The Afterlife is not just real, but logically necessary
Yes, this is a way to give a secular afterlife, but it's by no means as glorious or torturous as heaven and hell necessarily. This also isn't any spiritualistic or Buddhist reincarnation nonsense either. This is merely a statement of facts: All that can happen will happen and it'll happen again and again. You will experience your life again, you will experience heaven, you will experience hell, you'll experience the pizza world, you'll experience it all infinite times over infinite time. You'll meet your loved ones again, but you'll also be ripped away from them violently by the tides of the world's chaos once the stability of the moment breaks down.
The Universe is Deterministic
In an infinitist world, you can pick a point and follow causes and effects down time to predict any and all actions that will happen. This may be done forever and ever, however, doing this requires a bird's eye view of the universe. While within the realm of possibility for this to happen, it is certainly not something that our current iteration of existence is experiencing: An individual with a birds eye view of all events. Even with this fact not observable, we can say this puts an end to the absolute free will concept if this view is accepted (that is, the view that all individuals are totally free and not under influence of anything when making a decision).
However, it is logically possible that we are capable of some form of generational thought and action that could be considered free. I can imagine that world, we are possibly in it currently. We could be creating our own effects daily to influence the world as a cause in ourselves. Our processing mentally, while influenced by the world, also could be giving influence back that is unique to its own interests, abilities, wants, and desires. That set of facts is not out of the realm of possibility. All that this says is that causes and effects are observable in a chain from any given point. If that ends up undermining whatever "free will" is, then so be it.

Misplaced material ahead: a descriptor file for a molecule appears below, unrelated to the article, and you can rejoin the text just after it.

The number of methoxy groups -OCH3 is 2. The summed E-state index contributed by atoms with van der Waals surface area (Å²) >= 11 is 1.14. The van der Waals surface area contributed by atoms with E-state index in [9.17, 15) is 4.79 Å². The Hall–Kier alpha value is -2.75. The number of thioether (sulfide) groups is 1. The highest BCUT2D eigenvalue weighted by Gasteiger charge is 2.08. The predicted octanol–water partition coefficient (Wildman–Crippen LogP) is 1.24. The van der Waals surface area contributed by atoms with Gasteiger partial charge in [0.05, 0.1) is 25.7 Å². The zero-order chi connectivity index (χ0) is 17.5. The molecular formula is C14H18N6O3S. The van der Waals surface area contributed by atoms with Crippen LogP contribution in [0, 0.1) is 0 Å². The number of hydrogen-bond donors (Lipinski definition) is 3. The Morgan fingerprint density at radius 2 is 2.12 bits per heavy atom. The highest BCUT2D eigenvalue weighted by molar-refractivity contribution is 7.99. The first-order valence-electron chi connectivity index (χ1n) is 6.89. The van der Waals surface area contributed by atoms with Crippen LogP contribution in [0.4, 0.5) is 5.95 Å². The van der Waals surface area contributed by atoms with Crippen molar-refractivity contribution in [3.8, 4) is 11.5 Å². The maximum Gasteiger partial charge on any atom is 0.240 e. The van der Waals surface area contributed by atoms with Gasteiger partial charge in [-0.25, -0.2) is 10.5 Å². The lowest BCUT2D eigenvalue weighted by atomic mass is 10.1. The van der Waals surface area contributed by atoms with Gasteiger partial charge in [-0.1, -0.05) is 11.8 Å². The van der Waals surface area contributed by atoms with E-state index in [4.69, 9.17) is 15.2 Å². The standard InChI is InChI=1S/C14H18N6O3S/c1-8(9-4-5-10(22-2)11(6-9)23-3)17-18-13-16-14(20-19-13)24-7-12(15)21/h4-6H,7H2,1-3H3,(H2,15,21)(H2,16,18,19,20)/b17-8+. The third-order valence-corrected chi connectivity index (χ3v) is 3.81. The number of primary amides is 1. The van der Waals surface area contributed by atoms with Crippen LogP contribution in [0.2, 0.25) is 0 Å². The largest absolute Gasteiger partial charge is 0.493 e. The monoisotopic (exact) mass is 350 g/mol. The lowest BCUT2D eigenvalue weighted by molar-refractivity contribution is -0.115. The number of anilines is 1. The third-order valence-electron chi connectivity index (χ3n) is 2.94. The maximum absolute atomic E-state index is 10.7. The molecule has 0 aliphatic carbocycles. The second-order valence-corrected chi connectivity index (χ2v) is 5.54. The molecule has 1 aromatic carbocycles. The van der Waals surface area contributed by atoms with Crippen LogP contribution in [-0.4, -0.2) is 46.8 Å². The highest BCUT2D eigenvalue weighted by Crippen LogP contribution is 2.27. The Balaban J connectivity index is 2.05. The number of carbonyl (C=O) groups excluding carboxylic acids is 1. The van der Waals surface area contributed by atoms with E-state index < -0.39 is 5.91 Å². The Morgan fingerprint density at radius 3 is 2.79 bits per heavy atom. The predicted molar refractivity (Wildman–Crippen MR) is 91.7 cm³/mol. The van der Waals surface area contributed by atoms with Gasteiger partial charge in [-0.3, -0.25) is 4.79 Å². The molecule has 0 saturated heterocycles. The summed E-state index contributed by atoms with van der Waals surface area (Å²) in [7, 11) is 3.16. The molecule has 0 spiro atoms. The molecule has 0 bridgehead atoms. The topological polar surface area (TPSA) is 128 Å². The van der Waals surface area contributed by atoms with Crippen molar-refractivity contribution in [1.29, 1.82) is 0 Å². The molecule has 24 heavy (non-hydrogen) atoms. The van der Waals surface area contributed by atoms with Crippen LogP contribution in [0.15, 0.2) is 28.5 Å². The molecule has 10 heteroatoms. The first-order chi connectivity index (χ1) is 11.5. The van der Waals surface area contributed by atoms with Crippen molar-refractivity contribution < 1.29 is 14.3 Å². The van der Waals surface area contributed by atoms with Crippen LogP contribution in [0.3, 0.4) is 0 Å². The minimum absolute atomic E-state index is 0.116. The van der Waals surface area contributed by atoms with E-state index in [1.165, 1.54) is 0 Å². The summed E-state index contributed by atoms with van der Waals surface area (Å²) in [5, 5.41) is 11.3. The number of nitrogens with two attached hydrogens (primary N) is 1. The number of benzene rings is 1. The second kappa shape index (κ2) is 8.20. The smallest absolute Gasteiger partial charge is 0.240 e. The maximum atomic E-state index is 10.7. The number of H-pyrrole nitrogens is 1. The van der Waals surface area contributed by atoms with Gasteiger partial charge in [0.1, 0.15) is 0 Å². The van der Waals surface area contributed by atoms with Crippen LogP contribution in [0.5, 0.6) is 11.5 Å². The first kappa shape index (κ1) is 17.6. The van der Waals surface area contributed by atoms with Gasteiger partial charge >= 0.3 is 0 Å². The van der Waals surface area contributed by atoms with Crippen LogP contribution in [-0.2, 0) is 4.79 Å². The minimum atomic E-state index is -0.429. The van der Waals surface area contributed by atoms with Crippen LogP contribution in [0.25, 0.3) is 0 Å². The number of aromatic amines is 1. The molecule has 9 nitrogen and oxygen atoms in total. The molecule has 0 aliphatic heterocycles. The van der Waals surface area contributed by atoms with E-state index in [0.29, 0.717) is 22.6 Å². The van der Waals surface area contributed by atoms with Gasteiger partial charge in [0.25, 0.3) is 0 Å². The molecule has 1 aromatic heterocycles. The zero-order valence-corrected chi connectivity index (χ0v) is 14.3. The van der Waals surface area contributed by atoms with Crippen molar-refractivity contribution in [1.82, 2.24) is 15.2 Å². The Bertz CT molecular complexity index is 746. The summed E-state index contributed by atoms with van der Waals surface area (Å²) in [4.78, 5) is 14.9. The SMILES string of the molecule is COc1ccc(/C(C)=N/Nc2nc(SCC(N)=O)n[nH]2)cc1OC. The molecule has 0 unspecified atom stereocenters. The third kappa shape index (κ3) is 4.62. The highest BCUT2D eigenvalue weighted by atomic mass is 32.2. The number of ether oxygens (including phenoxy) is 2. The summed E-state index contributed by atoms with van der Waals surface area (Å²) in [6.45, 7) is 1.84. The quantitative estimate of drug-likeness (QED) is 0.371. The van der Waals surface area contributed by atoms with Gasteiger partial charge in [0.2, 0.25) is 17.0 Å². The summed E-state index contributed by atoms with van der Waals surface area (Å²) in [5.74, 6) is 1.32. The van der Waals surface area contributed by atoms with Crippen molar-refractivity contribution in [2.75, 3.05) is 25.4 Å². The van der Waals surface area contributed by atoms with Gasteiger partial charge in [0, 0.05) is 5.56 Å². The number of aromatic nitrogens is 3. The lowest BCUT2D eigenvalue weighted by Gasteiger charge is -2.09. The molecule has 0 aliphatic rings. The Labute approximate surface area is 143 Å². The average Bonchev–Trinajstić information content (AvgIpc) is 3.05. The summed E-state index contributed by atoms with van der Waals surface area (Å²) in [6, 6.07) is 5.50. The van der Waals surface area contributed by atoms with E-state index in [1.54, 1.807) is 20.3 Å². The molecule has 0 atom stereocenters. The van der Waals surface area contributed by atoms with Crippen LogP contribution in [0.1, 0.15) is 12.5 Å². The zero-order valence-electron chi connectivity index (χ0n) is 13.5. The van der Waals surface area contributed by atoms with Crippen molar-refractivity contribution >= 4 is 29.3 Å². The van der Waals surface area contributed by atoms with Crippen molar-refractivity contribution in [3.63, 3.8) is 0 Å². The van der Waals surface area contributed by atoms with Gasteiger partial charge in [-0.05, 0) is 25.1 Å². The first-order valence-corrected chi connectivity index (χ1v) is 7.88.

The Grand Superman
Eventually a God will emerge from the chaos. If we can imagine it, it is possible. If you can imagine a banana creating a God in your mind using magic and imagination, then the universe will surely allow it to happen as it follows the rules of Cause and Effect. This Chaos born demiurge will be capable of all logically possible things. It's not out of reasoning to say that we're living in an era where a Demiurge God is reigning and has created us, but it's also not necessarily the case for us to be that. Although, it is still a possibility we are a product of that set of events.
You will be all, You will be one, You will be none
If your consciousness is capable of being logically expanded to all entities in the universe so that you are all of them, it will happen. If consciousness of capable of being in only one being (as I would assume it is now), then it has already happened. If you can imagine a world where you don't exist, certainly your parents can, then it has already happened.
History is not over
History, in the grand scheme of all things, is not over. We haven't "solved" politics, and so long as things can keep changing, political rules will keep shifting. We haven't found the "one true" political system, economic system, technological status, set of laws, cultural rules, etc. If the rules change, and it is possible that they can, any "best solution" could become bunk in the matter of moments. While this isn't advocacy for loose holding of ideas, a mind too open could let the best solution slip out, it is a form of advocacy for openness to hearing and considering anything and all. Hearing and considering doesn't mean acceptance, implementation, and negation of those against it, merely just allowing it mind share to be thrown out or accepted.